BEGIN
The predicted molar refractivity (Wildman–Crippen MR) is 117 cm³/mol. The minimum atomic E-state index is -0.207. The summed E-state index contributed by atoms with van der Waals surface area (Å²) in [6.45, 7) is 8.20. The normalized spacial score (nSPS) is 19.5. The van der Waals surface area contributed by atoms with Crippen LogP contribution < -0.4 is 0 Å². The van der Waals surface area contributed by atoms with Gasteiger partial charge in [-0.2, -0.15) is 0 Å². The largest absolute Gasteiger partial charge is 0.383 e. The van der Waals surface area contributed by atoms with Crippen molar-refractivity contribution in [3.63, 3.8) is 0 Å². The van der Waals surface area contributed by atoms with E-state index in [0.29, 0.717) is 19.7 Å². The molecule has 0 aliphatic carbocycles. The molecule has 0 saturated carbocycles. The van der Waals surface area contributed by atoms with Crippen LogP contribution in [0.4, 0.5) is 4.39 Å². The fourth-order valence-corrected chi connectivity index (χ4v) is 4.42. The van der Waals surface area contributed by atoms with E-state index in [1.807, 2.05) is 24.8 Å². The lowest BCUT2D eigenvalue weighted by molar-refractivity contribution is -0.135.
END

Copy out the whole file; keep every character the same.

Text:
The predicted molar refractivity (Wildman–Crippen MR) is 117 cm³/mol. The minimum atomic E-state index is -0.207. The summed E-state index contributed by atoms with van der Waals surface area (Å²) in [6.45, 7) is 8.20. The normalized spacial score (nSPS) is 19.5. The van der Waals surface area contributed by atoms with Crippen LogP contribution < -0.4 is 0 Å². The van der Waals surface area contributed by atoms with Gasteiger partial charge in [-0.2, -0.15) is 0 Å². The largest absolute Gasteiger partial charge is 0.383 e. The van der Waals surface area contributed by atoms with Crippen molar-refractivity contribution in [3.63, 3.8) is 0 Å². The van der Waals surface area contributed by atoms with E-state index in [0.29, 0.717) is 19.7 Å². The molecule has 0 aliphatic carbocycles. The molecule has 0 saturated carbocycles. The van der Waals surface area contributed by atoms with Crippen LogP contribution in [0.4, 0.5) is 4.39 Å². The fourth-order valence-corrected chi connectivity index (χ4v) is 4.42. The van der Waals surface area contributed by atoms with E-state index in [1.807, 2.05) is 24.8 Å². The lowest BCUT2D eigenvalue weighted by molar-refractivity contribution is -0.135.